How Tandoori Chicken Took Over South Asian Thanksgiving Tables

For the diaspora, the no-frills dish has become a curious fixture of the iconic holiday meal.

Thanksgiving tandoori chicken
(Ken Faught/Toronto Star via Getty Images)

Mehr Singh


November 24, 2022


10 min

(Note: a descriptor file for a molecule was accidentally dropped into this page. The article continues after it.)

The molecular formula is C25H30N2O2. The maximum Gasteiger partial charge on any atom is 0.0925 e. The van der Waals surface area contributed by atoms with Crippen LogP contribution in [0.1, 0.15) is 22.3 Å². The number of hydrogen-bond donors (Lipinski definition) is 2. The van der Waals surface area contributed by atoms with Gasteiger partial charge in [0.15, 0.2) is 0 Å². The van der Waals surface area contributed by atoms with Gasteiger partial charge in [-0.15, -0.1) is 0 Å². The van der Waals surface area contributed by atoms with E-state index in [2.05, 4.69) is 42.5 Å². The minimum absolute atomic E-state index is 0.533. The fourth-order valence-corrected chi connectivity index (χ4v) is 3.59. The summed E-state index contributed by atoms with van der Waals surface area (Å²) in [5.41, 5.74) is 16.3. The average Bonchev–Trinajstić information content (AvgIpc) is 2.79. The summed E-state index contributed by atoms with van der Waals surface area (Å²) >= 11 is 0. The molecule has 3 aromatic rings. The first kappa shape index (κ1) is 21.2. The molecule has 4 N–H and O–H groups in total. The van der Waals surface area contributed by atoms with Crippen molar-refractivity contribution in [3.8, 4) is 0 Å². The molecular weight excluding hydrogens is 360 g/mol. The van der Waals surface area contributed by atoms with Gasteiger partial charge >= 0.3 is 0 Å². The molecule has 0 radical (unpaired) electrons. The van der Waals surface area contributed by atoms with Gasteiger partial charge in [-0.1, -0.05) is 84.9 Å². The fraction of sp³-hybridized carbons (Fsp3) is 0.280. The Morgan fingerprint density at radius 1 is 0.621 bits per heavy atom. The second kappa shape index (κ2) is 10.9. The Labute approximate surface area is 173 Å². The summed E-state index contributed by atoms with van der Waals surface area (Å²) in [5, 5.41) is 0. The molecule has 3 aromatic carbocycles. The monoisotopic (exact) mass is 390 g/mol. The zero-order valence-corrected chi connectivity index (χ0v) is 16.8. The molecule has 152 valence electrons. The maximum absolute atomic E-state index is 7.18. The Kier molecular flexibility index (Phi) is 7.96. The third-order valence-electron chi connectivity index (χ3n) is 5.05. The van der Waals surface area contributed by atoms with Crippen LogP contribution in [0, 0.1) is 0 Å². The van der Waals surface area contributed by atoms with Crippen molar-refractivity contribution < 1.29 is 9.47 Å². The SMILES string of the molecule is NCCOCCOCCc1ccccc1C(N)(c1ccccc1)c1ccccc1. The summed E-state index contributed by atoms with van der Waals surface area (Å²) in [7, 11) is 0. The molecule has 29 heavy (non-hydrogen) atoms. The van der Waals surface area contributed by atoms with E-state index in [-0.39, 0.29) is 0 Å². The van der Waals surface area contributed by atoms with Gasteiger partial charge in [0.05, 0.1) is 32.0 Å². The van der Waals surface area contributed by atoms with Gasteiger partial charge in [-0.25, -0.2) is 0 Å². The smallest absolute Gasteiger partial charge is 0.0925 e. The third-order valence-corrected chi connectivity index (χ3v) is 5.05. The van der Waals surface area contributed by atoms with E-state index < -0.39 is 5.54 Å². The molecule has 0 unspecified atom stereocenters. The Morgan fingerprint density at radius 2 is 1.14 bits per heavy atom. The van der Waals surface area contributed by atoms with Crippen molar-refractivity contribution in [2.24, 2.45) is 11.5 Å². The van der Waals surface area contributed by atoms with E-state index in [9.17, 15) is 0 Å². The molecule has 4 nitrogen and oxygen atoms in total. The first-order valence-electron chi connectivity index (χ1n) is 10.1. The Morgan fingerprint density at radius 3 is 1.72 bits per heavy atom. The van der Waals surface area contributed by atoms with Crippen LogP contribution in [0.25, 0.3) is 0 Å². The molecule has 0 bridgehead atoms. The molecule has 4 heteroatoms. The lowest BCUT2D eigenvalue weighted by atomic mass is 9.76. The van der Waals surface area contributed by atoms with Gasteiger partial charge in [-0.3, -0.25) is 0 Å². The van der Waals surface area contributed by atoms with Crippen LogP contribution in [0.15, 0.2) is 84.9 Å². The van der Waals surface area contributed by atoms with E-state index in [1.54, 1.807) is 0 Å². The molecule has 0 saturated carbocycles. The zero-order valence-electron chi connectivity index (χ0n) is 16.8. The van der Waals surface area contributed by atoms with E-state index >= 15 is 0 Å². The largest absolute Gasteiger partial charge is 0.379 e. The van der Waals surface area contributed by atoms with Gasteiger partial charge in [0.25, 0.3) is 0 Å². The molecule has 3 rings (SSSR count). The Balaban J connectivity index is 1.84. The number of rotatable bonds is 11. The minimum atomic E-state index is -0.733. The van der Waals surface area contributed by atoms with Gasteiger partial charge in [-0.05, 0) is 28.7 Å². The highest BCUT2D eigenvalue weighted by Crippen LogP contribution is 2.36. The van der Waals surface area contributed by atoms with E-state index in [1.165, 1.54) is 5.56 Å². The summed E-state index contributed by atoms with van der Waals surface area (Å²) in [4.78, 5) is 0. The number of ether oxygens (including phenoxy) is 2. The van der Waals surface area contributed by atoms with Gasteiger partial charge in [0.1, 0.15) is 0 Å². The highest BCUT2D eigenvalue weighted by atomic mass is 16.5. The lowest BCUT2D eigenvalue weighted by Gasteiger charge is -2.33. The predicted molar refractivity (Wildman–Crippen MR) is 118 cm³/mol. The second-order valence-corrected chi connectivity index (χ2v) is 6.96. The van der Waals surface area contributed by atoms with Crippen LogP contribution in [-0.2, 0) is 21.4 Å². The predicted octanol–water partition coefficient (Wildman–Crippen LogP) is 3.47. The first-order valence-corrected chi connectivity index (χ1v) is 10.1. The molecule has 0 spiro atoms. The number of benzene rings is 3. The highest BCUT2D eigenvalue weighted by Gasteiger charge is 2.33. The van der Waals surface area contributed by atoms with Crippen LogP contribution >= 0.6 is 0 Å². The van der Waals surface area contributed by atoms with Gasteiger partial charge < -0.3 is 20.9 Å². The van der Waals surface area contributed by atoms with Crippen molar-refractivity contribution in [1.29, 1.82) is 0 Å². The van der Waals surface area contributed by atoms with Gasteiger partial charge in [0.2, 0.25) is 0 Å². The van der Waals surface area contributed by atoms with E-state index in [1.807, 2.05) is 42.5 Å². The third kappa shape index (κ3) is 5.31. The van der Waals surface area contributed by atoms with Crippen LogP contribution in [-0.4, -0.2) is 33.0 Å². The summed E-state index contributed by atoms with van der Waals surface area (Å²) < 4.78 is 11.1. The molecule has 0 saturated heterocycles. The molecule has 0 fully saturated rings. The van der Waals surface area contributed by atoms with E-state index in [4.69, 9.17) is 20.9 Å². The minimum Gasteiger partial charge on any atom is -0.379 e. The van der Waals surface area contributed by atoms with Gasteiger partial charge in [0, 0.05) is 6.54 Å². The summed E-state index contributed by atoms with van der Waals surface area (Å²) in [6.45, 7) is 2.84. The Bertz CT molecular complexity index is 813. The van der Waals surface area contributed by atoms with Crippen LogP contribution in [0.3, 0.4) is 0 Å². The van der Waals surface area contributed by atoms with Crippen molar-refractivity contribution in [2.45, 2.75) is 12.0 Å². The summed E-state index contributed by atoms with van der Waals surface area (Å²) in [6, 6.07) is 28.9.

In 1963, the LA Times published a recipe for tandoori chicken. The instructions were mostly par for the course, but instead of using the tandoor, they called for an oven broiler, a touchstone of American kitchens. On the East Coast, one year later, the NY Times profiled Monoroma Philips, the owner of a spice store on the Upper West Side called Magic Carpet. Philips told the NY Times that people flocked to her shop for tandoori spice mix and put it on “just about anything but coffee!” But it wasn’t just Americans who took to tandoori and started using it in new contexts. As a growing South Asian diaspora started adapting American traditions, a curious dish started appearing on their Thanksgiving tables: tandoori chicken. And this is its story.

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